Women with a vegetarian diet have a 33% higher risk of hip fracture than those who regularly eat meat, according to a British study published in August 2022 in the journal BMC Medicine.
James Webster of theUniversity of Leeds and her colleagues analyzed data on more than 26,318 women aged 35 to 69 at the time of recruitment.
They looked at the risk of hip fracture in women who ate meat occasionally, pescetarians (eating fish but no meat) and vegetarians compared to those who ate meat regularly.
During a follow-up of almost 20 years, 822 cases of hip fracture were observed, that is to say in 3% of the participants. After adjusting the analyzes for factors such as smoking and age, the vegetarian group was the only one with a high risk of hip fracture.
healthy or unhealthy vegetarian food
The study, the researchers note, is not intended to encourage people to give up vegetarian diets.
Vegetarian diets can vary greatly from person to person and can be healthy or unhealthy, as can diets that include animal products.» (Eating less meat does not necessarily improve diet)
“But, worryingly, vegetarian diets often have lower intakes of nutrients linked to bone and muscle health. These types of nutrients are generally more abundant in meat and other animal products than in plants, such as protein, calcium and other micronutrients.» (Vegetarian diet: 9 nutrients to watch out for to avoid deficiencies)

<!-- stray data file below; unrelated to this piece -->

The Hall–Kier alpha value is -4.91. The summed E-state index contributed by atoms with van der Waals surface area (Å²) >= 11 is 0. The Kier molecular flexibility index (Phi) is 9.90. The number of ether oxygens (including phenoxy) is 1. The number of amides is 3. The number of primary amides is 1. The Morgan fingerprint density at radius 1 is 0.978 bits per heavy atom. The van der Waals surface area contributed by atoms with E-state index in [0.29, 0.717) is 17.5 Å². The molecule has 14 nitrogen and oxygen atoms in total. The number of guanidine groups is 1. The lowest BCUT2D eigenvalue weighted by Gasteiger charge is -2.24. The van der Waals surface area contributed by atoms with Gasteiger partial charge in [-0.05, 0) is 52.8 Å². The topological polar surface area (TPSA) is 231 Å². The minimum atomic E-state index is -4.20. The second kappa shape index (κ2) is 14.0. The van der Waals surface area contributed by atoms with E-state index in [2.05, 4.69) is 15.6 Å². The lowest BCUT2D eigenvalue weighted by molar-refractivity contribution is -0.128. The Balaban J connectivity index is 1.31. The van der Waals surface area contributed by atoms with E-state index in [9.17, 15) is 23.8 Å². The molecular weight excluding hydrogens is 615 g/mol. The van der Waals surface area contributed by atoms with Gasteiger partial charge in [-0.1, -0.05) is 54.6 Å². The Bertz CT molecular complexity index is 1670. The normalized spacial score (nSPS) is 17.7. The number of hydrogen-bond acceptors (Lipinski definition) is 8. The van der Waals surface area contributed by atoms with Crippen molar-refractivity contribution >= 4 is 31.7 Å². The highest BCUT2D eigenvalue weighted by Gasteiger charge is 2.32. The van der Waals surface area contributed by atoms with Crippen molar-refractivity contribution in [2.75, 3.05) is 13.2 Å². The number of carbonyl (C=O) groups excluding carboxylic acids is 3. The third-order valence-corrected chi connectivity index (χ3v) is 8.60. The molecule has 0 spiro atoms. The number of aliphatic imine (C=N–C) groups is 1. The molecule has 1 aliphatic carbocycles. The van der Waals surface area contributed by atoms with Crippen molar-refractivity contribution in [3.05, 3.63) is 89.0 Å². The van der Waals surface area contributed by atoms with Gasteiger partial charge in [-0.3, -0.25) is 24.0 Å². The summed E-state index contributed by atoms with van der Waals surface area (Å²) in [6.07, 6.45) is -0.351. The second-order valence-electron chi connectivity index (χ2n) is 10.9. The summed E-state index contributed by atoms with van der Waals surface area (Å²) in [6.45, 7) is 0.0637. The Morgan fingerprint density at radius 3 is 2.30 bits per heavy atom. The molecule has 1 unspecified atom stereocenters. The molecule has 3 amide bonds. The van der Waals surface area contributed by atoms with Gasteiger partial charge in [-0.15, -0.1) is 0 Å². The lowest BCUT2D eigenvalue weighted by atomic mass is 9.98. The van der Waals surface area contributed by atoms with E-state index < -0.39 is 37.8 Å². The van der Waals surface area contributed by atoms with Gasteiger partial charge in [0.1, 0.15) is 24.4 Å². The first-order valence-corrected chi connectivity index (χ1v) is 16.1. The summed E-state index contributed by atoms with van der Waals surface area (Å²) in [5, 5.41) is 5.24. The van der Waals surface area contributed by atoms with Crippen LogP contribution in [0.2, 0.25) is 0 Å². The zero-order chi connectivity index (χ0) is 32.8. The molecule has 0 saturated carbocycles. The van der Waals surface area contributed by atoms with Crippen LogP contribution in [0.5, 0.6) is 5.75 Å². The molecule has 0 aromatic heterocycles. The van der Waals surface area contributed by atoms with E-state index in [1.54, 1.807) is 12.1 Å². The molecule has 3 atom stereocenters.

A low intake of these nutrients can lead to a decrease in bone mineral density and muscle mass, which can make you more vulnerable to the risk of hip fracture. It is therefore particularly important to continue research to better understand the factors behind the increased risk in vegetarians, whether it be particular nutrient deficiencies or weight management, so that we can help people to make healthy choices.»
Plant-based diets are gaining popularity
Vegetarian diets have grown in popularity in recent years, with a 2021 YouGov survey estimating the size of the UK vegetarian population at around 5-7%. The vegetarian diet is often seen as a healthier food option, with previous data showing it may reduce the risk of several chronic diseases, including diabetes, heart disease and cancer, compared to omnivorous diets.
There is also a global call to reduce the consumption of animal products in an effort to combat climate change.
The effect of a low BMI
The average body mass index (BMI) of vegetarians was slightly lower than that of regular meat eaters. Previous research has shown a link between a low BMI and a higher risk of hip fracture.
A low BMI can indicate that people are underweight, which can translate to poorer bone and muscle health and a higher risk of hip fracture. (Underweight, healthy weight, overweight or obese? Quick CALCULATION of your BMI)
Further research is needed to determine whether a low BMI is the cause of the higher risk seen in vegetarians.
For more information, see the links below.
Psychomedia with sources: University of Leeds, BMC Medicine.
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